Tara heard a rustle in the bushes and shot to her feet.
The assassin struck, but was a split second too late. His dagger glanced off her bracer, as she managed to get her right arm up in time. With her left hand, she pulled out her axe and swung at his hooded head. Dark Brotherhood, based on the red and black leather armor he was wearing.
The assassin was quick and rolled away from her swing. Tara pulled out her right axe and leapt right as he lunged again with his dagger. Tara kicked with her left leg and caught him under the chin, sending him sprawling on the ground. That was all she needed.
She landed the first blow between his shoulder blades. If he’d lived any longer, he would’ve been paralyzed. She put her right axe through his skull.
Tara looked at Katla as she climbed out of her tent, a look of shock on her face. How long had Tara been on watch? Four hours? She’d certainly watched over Katla. She assumed after the assassin killed her, he’d have killed Katla, just so there were no witnesses.
“Dark Brotherhood,” Tara said. “I have no idea why someone would want me dead.” She bent down to check for a note, or contract. Didn’t they carry one?
“I don’t think…”
“Lucky I heard him,” Tara continued. She carefully rolled over the assassin. A Khajiit. She found a small bag attached to his belt and opened it. “Makes no sense for someone to come after me.”
Tara pulled out a piece of folded paper and read it. She read it again, to be sure. She looked up at Katla, who now looked scared.
“Why is your name on this note?”
“It’s a long story. Can we break camp first? Get out of here.”
“Sure.” Tara nodded and tucked the note into her satchel. Her tone was clipped. She was angry. There was a contract out on Katla. Why the fuck hadn’t she told her that?! There was protecting someone; then there was protecting someone from professional assassins.
They packed up the camp quickly. Tara took the daedric dagger off the assassin. She’d never seen one up close. It was both gorgeous and deadly looking, with its dark, ebony metal and red stripe in the center of the blade. Rumor was you needed a daedric heart to smith such a blade.
“Where to?” Tara asked. They hadn’t yet planned where to go after Whiterun.
“Riverwood,” Katla said. “Small and quiet town. We can rent a room at the inn and…regroup.” She avoided Tara’s gaze.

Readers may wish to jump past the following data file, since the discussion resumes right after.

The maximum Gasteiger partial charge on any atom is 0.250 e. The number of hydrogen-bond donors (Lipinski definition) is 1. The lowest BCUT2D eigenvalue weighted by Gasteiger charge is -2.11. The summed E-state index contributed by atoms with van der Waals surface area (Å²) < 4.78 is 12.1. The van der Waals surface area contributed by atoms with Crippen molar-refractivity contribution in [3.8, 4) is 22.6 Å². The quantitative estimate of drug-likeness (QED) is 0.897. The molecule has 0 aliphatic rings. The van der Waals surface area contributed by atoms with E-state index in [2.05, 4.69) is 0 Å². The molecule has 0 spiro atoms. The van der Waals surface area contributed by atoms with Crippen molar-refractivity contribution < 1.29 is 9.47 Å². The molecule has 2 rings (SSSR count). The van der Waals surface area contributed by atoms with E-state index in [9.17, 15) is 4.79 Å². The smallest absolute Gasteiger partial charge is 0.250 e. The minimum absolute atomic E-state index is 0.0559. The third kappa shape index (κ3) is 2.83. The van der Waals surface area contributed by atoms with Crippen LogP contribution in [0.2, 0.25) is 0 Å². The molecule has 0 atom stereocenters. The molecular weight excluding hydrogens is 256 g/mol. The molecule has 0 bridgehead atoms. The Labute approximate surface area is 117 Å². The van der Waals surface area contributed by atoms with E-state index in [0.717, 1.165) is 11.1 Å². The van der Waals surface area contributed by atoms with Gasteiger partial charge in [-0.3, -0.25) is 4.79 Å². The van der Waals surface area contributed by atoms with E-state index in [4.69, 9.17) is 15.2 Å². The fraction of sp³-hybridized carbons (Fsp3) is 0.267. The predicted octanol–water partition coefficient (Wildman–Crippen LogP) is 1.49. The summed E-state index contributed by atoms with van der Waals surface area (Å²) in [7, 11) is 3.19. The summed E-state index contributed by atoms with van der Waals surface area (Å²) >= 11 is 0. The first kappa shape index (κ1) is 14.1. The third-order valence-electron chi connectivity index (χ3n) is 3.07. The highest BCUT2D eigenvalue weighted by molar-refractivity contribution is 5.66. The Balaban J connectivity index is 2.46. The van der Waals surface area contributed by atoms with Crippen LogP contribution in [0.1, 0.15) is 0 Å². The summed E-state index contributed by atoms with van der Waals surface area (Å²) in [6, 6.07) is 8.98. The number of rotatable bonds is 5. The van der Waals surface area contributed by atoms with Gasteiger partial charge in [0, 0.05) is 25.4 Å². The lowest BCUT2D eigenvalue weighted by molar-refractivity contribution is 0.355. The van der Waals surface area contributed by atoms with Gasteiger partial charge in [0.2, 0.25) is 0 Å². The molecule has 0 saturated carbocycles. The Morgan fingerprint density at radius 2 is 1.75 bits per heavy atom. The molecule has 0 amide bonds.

Tara lit a lantern as they started their walk. Masser and Secunda were both in a new moon phase, lending to a dark night. Clouds had rolled in, hiding the stars from sight. With dawn hours away, they needed the extra light, though Tara loathed them standing out like oversized torch bugs.
They passed a few guards along the road as they made their way towards, and then past, Honningbrew Meadery, which seemed an unofficial edge of Whiterun. Otherwise, the roads were quiet. Even the wildlife seemed asleep. Tara stayed quiet, focused on their surroundings and staying alert. She was also afraid of what words might come out of her mouth if she dared open it.
Maybe Katla didn’t know there was a contract on her. Not like the Dark Brotherhood would announce themselves ahead of time, right?
But she knew that assassin was meant for her, not you.
She had. Someone was after her and had, what, grown desperate enough to hire assassins? Why?
“You saved my life,” Katla said. “Thank you.”
They were working their way up a winding road, as the elevation changed from the flat farmland of Whiterun into the lowest levels of the surrounding mountains. A roaring river was to their left.
Tara spared a glance at her. Katla’s expression was a mix of fear and wonder.
“Don’t mention it,” Tara said. She hadn’t thought of that. It seemed an aside to taking out an attacking assassin. She’d protected Katla, while saving herself from certain death. That was all.
“Seriously,” Katla insisted. “I’d be dead right now if…”
“I’d be dead right now if I hadn’t heard him in the bushes at the last second.” Tara interrupted. “Would’ve been nice to know there was an assassin coming after you.”